Zonation is typified by the more or less latitudinal arrangement of Arctic terrestrial communities around the pole, as described above. It is also exemplified by the altitudinal distribution of biomes on mountains: even lofty peaks at the equator have treeless tracts of vegetation at high enough altitudes. Altitudinal zona-tion on Arctic mountains is less pronounced than on mountains of temperate and tropical regions. Nevertheless, as one ascends there is a trend for the vegetation to become more sparse and reminiscent of polar desert. Extreme cold, high winds, and lack of moisture curtail life. Within glaciers and ice fields, mountains may protrude as nunataks. These can support depauperate ecosystems, but even in bare mineral soils between cracks in the rocks, bacteria, microarthropods, and the occasional plant survive.
Zonation can also be found in bodies of fresh water and the sea. Although the scouring effects of ice make shallows inhospitable at sea and lake shores, and along river banks, vegetation and communities of animals thrive at depths below the ice. Light is the most limiting factor, and its penetration into the water column is influenced by the clarity (lack of suspended sediment and organic matter) of the water. Some Arctic lakes support vast beds of submerged mosses, whereas others are relatively clear of vegetation. Zonation associated with isostatic rebound is described above.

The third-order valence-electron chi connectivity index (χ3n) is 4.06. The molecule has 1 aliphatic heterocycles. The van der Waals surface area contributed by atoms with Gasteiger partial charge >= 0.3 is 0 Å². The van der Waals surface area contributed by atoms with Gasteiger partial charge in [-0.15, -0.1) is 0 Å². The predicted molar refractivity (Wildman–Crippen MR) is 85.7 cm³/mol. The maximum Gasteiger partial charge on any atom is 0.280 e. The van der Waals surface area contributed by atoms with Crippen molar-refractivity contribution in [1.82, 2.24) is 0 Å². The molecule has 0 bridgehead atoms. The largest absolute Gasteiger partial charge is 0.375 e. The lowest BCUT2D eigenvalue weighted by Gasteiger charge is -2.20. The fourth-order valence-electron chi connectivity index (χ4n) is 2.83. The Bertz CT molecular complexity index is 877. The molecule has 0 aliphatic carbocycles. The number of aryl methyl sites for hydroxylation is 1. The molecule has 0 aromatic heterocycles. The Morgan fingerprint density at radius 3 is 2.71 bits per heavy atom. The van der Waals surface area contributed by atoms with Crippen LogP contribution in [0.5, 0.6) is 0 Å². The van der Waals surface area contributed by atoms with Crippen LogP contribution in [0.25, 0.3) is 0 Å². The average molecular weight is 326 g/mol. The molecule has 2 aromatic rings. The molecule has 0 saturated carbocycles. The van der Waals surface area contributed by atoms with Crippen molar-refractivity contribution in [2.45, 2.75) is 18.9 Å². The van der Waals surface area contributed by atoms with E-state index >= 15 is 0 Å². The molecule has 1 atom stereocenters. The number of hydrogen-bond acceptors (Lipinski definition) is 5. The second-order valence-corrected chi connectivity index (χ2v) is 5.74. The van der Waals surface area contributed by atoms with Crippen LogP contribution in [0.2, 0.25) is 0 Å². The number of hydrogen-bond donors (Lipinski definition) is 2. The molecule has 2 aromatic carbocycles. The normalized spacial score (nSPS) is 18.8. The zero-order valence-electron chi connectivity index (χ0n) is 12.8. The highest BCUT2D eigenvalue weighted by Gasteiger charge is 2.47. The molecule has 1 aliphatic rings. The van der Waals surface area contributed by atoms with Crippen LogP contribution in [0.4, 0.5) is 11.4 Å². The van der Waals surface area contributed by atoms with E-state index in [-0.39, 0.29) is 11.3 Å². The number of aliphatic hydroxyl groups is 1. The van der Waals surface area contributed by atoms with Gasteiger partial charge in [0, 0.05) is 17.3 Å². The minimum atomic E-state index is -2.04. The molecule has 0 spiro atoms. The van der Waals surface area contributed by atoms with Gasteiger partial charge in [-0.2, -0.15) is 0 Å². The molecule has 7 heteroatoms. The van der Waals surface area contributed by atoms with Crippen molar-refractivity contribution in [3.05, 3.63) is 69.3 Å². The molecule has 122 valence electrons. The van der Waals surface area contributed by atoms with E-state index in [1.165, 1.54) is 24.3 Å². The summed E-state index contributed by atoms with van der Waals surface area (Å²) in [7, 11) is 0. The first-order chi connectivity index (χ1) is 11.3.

Succession may be thought of as zonation in time. Primary succession is typified by life first inhabiting the mineral environment as lichens encrust bare rocks. Lichens and mosses slowly extract nutrients from the mineral surface, and when they die they enrich the area with the carbon and nitrogen of their own remains. Soil begins to accumulate and provides a substrate for later stages of succession. More complex and diverse plant life colonizes the enriched places, and along with them come various invertebrates (mites, insects, etc.). Depending on the physical, chemical, and biotic conditions, ecological communities develop to various extents. The final assemblage in succession is referred to as the climax community. It is these communities that typify the biomes of polar desert, tundra, and forest-tundra noted above. Not all succession starts with such harsh substrates as rocks. On land, iso-static rebound brings marine silt, which is saline, above sea level, but like terrestrial soil salt-tolerant plants, such as lime grass and sea purslane, may colonize it. As the land rises and is washed free of salt by rain and groundwater flow, succession follows. In the region of Churchill, Manitoba, one may begin walking in the sea below low tide, and trudge inland past the strand, onto tundra, through the krummholz (a zone of stunted windblown trees), and into the boreal forest in a matter of only an hour or two.
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